NBA teams that come from behind don't garner more overtime wins

January 2, 2019, American Associates, Ben-Gurion University of the Negev
Image: Wikipedia.

Teams that come from behind do not have a greater chance of winning in overtime, according to Ben-Gurion University of the Negev (BGU) researchers in a study published in the Journal of Economic Psychology, debunking theories of how psychological momentum in sports and in life lead to success.

"People talk about as an indicator for success in business, sports and politics," says Dr. Elia Morgulev from the BGU Department of Management, Guilford Glazer Faculty of Business and Management. "However, after studying close to 900 tied games with fourth quarter comebacks over 11 National Basketball Association seasons, we found that regardless of momentum, with the home advantage and more season wins were more likely to succeed in the five-minute overtime."

Dr. Morgulev, along with Profs. Ofer H. Azar and Michael Bar-Eli of BGU's Department of Business Administration, Guilford Glazer Faculty of Business and Management, are the first to analyze the effect of fourth quarter comebacks on overtime performance to address the larger question of whether or not recent success creates enough psychological momentum to make a positive impact on subsequent team and individual performance.

Contrary to common beliefs, the researchers found momentum did not carry over after the end of a tied fourth quarter to help teams win in overtime, regardless of the size of the previous score gap. What did make a difference in improving a team's likelihood of winning was both and the balance of power between the teams—measured by the difference in teams' season wins.

"These findings raise questions for future research," says Prof. Bar-Eli. "Why don't we observe momentum in situations where success should lead to psychological and physiological gains?"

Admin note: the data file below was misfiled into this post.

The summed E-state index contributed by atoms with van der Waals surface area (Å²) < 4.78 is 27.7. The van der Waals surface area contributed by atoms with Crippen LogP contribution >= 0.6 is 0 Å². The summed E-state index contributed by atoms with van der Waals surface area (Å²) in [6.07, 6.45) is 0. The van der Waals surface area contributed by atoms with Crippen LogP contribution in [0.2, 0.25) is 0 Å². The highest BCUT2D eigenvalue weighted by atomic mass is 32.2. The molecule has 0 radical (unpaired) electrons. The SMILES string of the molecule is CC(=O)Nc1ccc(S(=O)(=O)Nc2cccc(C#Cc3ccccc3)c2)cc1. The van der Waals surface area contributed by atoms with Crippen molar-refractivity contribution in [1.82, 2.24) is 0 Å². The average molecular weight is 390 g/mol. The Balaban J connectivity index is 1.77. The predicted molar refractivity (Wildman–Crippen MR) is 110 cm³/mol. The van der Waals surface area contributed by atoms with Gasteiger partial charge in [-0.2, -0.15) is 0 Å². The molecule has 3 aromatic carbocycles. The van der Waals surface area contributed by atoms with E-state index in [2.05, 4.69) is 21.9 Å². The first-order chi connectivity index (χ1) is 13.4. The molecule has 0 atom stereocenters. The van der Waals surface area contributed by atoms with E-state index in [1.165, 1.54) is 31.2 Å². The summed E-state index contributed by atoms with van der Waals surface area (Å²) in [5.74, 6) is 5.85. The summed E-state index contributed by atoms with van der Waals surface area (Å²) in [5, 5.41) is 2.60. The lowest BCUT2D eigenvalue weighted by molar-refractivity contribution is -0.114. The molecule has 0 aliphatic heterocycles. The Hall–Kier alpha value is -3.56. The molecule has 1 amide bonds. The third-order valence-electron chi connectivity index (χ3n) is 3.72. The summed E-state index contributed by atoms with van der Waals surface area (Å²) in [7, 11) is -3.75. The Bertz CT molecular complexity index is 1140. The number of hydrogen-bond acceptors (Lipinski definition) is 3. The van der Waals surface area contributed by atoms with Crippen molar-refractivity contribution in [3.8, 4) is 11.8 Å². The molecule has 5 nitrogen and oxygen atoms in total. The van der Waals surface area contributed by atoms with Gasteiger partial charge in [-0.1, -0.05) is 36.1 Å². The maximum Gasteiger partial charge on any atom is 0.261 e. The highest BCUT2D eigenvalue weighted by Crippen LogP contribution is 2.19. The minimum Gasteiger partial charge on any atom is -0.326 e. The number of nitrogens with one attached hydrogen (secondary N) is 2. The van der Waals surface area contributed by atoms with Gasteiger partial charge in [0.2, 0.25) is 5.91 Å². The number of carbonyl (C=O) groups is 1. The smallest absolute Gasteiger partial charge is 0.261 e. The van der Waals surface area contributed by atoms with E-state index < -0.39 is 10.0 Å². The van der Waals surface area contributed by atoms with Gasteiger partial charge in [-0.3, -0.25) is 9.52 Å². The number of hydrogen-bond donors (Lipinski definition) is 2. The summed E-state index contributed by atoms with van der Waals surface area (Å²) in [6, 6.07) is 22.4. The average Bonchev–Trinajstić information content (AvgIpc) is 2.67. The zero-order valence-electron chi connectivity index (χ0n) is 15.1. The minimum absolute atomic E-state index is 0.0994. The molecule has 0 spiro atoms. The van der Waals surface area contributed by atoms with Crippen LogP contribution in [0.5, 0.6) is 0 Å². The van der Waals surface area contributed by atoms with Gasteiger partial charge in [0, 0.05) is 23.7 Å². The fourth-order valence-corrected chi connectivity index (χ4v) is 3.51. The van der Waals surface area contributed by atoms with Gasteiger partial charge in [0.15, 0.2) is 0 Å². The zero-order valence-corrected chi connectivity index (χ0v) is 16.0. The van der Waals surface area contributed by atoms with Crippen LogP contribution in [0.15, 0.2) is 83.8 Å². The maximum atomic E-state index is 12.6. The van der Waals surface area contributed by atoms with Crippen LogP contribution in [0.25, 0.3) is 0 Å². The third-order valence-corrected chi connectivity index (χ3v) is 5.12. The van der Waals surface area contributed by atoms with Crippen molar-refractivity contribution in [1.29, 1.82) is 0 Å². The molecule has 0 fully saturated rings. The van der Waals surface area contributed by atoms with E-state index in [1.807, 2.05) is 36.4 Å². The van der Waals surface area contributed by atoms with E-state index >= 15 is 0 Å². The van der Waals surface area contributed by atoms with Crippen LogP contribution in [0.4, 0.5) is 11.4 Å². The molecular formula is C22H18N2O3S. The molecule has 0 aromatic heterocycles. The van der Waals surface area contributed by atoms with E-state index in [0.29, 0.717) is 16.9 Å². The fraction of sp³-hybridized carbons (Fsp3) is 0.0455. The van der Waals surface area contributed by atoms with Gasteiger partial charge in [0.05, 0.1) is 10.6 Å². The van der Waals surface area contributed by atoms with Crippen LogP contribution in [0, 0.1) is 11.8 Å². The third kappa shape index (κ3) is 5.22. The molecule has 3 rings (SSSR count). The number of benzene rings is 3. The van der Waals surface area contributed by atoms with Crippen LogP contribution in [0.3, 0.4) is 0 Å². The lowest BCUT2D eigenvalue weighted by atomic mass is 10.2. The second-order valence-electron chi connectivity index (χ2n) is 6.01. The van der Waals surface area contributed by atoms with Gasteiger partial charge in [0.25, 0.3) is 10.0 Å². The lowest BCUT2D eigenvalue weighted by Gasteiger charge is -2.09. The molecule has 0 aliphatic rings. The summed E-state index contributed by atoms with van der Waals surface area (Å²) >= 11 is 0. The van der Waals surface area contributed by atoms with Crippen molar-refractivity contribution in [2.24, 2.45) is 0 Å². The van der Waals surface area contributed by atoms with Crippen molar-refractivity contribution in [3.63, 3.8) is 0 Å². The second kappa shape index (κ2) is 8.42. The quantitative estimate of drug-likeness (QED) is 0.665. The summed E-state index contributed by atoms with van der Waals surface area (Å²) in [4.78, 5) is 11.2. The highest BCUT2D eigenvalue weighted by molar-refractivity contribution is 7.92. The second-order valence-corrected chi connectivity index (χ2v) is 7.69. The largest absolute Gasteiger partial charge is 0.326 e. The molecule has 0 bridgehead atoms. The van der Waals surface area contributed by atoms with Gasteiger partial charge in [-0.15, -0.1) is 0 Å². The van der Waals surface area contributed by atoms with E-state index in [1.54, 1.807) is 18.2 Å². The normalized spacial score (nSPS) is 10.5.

Bar-Eli raises the following questions:

  • Could the momentum of a comeback team be offset by a more aggressive, focused and motivated team that feels it was robbed of its win and must now go into overtime?
  • Could the comeback team be so exhausted that they lose momentum?
  • Could releasing tension during even a brief break before overtime cause a team to relax because they feel they've achieved their target of not losing and then lose any potential momentum?

Dr. Morgulev, who is also the head of physical education studies in the nearby Kaye Academic College of Education says, "these findings are also relevant in the education field as current pedagogy is obsessed with promoting the experience of success. They often neglect the importance of obstacles and failures in building of a character and in fostering inner motivation to overcome and prevail."

Ultimately, the researchers ask: Why do people tend to associate NBA comebacks with psychological momentum, even though data does not support it? "It seems intuitive to expect a comeback team to benefit from momentum," says Prof. Azar. "So perhaps when a team that closed a gap in the fourth quarter does win in overtime, it stands out more in people's memories and reinforces a common belief over time."

Explore further: Game-winning 'momentum' illusion is but a delusion

More information: Elia Morgulev et al, Does a "Comeback" Create Momentum in Overtime? Analysis of NBA Tied Games, Journal of Economic Psychology (2018). DOI: 10.1016/j.joep.2018.11.005

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